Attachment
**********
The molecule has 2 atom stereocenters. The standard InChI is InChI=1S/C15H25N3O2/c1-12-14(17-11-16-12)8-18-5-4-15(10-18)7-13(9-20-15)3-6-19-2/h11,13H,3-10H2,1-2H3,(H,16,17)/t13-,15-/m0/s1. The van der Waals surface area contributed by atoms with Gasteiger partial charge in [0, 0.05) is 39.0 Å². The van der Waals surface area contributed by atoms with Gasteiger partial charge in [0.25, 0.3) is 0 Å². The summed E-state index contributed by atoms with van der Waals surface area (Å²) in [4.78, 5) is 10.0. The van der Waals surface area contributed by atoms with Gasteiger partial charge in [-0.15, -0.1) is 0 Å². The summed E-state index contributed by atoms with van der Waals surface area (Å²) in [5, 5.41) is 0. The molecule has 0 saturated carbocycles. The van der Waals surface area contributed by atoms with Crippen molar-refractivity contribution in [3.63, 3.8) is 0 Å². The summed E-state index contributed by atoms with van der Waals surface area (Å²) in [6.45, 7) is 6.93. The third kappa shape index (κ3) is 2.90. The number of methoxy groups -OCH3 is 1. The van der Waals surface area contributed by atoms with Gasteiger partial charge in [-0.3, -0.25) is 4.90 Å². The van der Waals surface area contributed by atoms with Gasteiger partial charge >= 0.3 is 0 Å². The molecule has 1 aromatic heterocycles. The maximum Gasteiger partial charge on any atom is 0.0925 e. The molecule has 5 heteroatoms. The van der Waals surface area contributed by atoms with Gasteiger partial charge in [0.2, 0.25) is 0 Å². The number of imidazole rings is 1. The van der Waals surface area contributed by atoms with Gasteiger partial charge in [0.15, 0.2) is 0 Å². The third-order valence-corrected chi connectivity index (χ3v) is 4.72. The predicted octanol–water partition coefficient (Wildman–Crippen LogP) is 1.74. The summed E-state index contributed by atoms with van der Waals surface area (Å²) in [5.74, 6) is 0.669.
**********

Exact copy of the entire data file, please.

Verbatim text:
The molecule has 2 atom stereocenters. The standard InChI is InChI=1S/C15H25N3O2/c1-12-14(17-11-16-12)8-18-5-4-15(10-18)7-13(9-20-15)3-6-19-2/h11,13H,3-10H2,1-2H3,(H,16,17)/t13-,15-/m0/s1. The van der Waals surface area contributed by atoms with Gasteiger partial charge in [0, 0.05) is 39.0 Å². The van der Waals surface area contributed by atoms with Gasteiger partial charge in [0.25, 0.3) is 0 Å². The summed E-state index contributed by atoms with van der Waals surface area (Å²) in [4.78, 5) is 10.0. The van der Waals surface area contributed by atoms with Gasteiger partial charge in [-0.15, -0.1) is 0 Å². The summed E-state index contributed by atoms with van der Waals surface area (Å²) in [5, 5.41) is 0. The molecule has 0 saturated carbocycles. The van der Waals surface area contributed by atoms with Crippen molar-refractivity contribution in [3.63, 3.8) is 0 Å². The summed E-state index contributed by atoms with van der Waals surface area (Å²) in [6.45, 7) is 6.93. The third kappa shape index (κ3) is 2.90. The number of methoxy groups -OCH3 is 1. The van der Waals surface area contributed by atoms with Gasteiger partial charge in [-0.3, -0.25) is 4.90 Å². The van der Waals surface area contributed by atoms with Gasteiger partial charge >= 0.3 is 0 Å². The molecule has 1 aromatic heterocycles. The maximum Gasteiger partial charge on any atom is 0.0925 e. The molecule has 5 heteroatoms. The van der Waals surface area contributed by atoms with Gasteiger partial charge in [0.2, 0.25) is 0 Å². The number of imidazole rings is 1. The van der Waals surface area contributed by atoms with Gasteiger partial charge in [0.15, 0.2) is 0 Å². The third-order valence-corrected chi connectivity index (χ3v) is 4.72. The predicted octanol–water partition coefficient (Wildman–Crippen LogP) is 1.74. The summed E-state index contributed by atoms with van der Waals surface area (Å²) in [5.74, 6) is 0.669.